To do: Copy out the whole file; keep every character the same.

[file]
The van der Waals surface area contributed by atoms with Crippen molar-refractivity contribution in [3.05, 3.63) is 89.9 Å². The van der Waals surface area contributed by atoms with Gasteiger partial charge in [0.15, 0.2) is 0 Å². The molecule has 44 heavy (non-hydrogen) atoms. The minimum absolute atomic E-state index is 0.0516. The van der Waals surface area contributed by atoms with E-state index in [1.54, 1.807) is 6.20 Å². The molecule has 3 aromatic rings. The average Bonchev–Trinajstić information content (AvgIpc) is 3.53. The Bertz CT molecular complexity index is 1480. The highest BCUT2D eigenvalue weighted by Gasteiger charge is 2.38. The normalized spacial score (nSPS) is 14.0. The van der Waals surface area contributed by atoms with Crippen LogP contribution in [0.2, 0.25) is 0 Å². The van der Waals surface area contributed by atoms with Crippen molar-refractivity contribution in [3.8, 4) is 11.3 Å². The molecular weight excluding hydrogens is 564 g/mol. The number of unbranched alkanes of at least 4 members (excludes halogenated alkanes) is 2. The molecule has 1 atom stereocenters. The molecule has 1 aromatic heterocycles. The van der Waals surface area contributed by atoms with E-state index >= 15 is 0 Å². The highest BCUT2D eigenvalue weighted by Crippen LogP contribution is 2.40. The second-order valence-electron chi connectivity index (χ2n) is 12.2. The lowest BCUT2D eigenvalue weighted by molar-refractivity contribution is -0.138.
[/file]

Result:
The van der Waals surface area contributed by atoms with Crippen molar-refractivity contribution in [3.05, 3.63) is 89.9 Å². The van der Waals surface area contributed by atoms with Gasteiger partial charge in [0.15, 0.2) is 0 Å². The molecule has 44 heavy (non-hydrogen) atoms. The minimum absolute atomic E-state index is 0.0516. The van der Waals surface area contributed by atoms with E-state index in [1.54, 1.807) is 6.20 Å². The molecule has 3 aromatic rings. The average Bonchev–Trinajstić information content (AvgIpc) is 3.53. The Bertz CT molecular complexity index is 1480. The highest BCUT2D eigenvalue weighted by Gasteiger charge is 2.38. The normalized spacial score (nSPS) is 14.0. The van der Waals surface area contributed by atoms with Crippen LogP contribution in [0.2, 0.25) is 0 Å². The van der Waals surface area contributed by atoms with Crippen molar-refractivity contribution in [3.8, 4) is 11.3 Å². The molecular weight excluding hydrogens is 564 g/mol. The number of unbranched alkanes of at least 4 members (excludes halogenated alkanes) is 2. The molecule has 1 atom stereocenters. The molecule has 1 aromatic heterocycles. The van der Waals surface area contributed by atoms with E-state index >= 15 is 0 Å². The highest BCUT2D eigenvalue weighted by Crippen LogP contribution is 2.40. The second-order valence-electron chi connectivity index (χ2n) is 12.2. The lowest BCUT2D eigenvalue weighted by molar-refractivity contribution is -0.138.